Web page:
Hide
        Binyan added a comment -

        Jason, I see you've picked this issue up. If I can shed more light on why this is needed or how it applies in the eclipse plug-in or specifically in the more general building OSGi bundles case then please let me know. I missed seeing Brian F. previous comments but it al most seems like he's talking about a new interface a mojo would implement to get pluggeg into the super-init phase. Similar I imagine to how spring uses its create and destroy interfaces for beans to be hooked into the spring context's lifecycle.

        I imagine that this issue might be addresses/targeted for Maven 2.1, so on a tangential issue will it be possible to dynamically create/augment MavenProject instances and add them to the Reactor's list before it sorts them? I ask because I just last week started taking another crack at solving the Eclipse PDE build issue with Maven. Basically I have written up in a Confluence page everything that the Eclipse PDE build ant scripts do, with the intent of replacing that with several mojos. However, PDE is not about to change and I don't want developers maintaining build info in 2 places, so I want to have a simple pom.xml in every plugin, feature, fragment, etc project that has a mojo bound that will augment the MavenProject instance with data pulled from eclipse's own project files. Utimatley I would want to do this augmentation in the "super-init" phase.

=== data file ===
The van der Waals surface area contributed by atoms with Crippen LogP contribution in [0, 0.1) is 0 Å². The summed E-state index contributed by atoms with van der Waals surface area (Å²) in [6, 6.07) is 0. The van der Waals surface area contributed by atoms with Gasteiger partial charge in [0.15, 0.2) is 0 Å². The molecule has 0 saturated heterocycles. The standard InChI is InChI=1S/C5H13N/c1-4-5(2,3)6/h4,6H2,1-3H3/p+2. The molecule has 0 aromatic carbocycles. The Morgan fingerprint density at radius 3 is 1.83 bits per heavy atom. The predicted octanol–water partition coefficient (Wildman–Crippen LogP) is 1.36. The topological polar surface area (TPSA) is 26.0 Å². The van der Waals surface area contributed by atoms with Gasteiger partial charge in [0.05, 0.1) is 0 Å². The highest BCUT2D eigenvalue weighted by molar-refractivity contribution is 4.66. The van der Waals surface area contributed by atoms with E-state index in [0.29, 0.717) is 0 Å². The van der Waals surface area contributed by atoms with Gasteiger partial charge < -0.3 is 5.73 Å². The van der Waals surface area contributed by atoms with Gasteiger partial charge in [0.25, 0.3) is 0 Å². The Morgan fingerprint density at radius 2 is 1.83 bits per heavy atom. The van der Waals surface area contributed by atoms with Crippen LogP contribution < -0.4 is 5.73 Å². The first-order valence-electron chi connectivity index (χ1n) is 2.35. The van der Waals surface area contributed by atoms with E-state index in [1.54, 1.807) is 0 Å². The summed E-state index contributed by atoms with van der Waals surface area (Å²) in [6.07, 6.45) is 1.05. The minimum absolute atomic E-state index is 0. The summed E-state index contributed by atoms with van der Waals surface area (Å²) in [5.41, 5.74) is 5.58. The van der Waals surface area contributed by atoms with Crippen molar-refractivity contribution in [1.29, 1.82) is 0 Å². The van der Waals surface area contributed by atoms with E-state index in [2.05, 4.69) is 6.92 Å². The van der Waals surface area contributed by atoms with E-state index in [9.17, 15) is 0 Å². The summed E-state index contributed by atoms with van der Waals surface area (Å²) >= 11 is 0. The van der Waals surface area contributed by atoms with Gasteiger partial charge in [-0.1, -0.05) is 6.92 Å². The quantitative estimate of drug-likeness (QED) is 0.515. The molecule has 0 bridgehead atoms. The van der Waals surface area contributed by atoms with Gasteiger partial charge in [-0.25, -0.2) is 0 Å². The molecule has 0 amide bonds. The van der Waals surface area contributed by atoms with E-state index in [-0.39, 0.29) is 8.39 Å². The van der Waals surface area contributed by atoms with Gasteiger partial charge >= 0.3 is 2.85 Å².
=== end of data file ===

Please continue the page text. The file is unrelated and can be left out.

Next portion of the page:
The layout could be the following:

        MyPluginProject:

        • pom.xml
        • features/
        • com.example.foo/
        • pom.xml
        • ...
        • plugins/
        • com.example.bar/
        • pom.xml
        • ...
        • com.example.baz/
        • pom.xml
        • ...

        Note that the pom files in the individual features and plugins folders might not exist if they can be dynamically created a mojos in the top level pom.

        Show